By now, it has become something of a joke. If nothing else, IndyCar fans have come to expect it. You see, 2014 is shaping up to be another “year of transition” for the series.
Perhaps the management upheavals made this inevitable, but it’s no less disconcerting. The paltry TV numbers are well-known to us all, as are the spotty (at best) attendance figures. Given that this perpetually sad state of affairs, one might think it’s time for bold action. Once again, you’d be wrong.
In fact, the 2014 schedule has shed two events (Sao Paolo and Baltimore), while only adding a race on the revised IMS road course. Meanwhile, venues like Phoenix and Road America still do not have an event. Street courses seem to be a preferred option for the series.
While the DW12 will get some much-needed safety enhancements, the basic design will remain the same. Aero kits are promised (again) for 2015.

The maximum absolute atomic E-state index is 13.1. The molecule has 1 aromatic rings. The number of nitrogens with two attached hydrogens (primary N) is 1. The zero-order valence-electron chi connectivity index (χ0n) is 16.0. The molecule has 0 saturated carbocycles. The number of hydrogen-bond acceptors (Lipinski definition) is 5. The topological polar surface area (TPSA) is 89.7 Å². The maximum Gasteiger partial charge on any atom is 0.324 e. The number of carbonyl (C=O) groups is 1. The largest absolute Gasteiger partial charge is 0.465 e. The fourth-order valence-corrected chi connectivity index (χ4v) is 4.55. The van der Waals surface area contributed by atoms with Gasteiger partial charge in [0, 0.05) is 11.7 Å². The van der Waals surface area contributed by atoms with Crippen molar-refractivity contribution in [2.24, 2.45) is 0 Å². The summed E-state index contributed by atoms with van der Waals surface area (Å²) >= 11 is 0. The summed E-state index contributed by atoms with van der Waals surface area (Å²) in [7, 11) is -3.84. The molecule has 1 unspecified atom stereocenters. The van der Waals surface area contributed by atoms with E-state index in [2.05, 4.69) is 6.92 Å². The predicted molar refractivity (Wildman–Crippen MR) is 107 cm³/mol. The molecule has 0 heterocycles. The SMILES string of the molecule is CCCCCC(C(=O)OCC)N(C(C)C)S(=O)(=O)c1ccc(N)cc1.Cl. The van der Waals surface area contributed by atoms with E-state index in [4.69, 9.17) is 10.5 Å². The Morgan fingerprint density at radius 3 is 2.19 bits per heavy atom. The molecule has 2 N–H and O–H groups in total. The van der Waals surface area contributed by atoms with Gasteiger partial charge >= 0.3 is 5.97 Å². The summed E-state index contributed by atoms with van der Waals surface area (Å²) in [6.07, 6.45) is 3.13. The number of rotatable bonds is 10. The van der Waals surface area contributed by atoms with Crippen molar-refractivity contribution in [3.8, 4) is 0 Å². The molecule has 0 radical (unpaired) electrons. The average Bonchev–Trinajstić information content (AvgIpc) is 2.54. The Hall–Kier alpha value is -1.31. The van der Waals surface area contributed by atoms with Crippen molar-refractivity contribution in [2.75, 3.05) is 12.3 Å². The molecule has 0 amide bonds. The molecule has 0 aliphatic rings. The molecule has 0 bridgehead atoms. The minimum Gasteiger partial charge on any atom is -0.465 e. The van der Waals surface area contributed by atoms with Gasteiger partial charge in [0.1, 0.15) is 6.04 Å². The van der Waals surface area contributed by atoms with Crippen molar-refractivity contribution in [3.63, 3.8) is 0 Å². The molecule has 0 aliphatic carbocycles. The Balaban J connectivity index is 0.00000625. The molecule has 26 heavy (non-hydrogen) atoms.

So, is the lack of urgency delusional? In truth, it likely isn’t, for one painfully obvious reason: There isn’t much to be done about IndyCar’s lack of popularity. After all, the racing has never been more competitive and the fields in IndyCar haven’t been this strong since the split. And yet, no one watches.
Racing in general may be on the wane in this country, but even among those who do care, IndyCar lost that battle years ago. The likeliest scenario is that the sport remains a tiny niche, though enjoyable to those who appreciate it.
To be clear, the current numbers must improve in the long run, but given the low ceiling for the sport, rushing into dramatic action might be unnecessary. In fact, making the wrong move could be counterproductive. Still, how many more “transitions” can this sport take?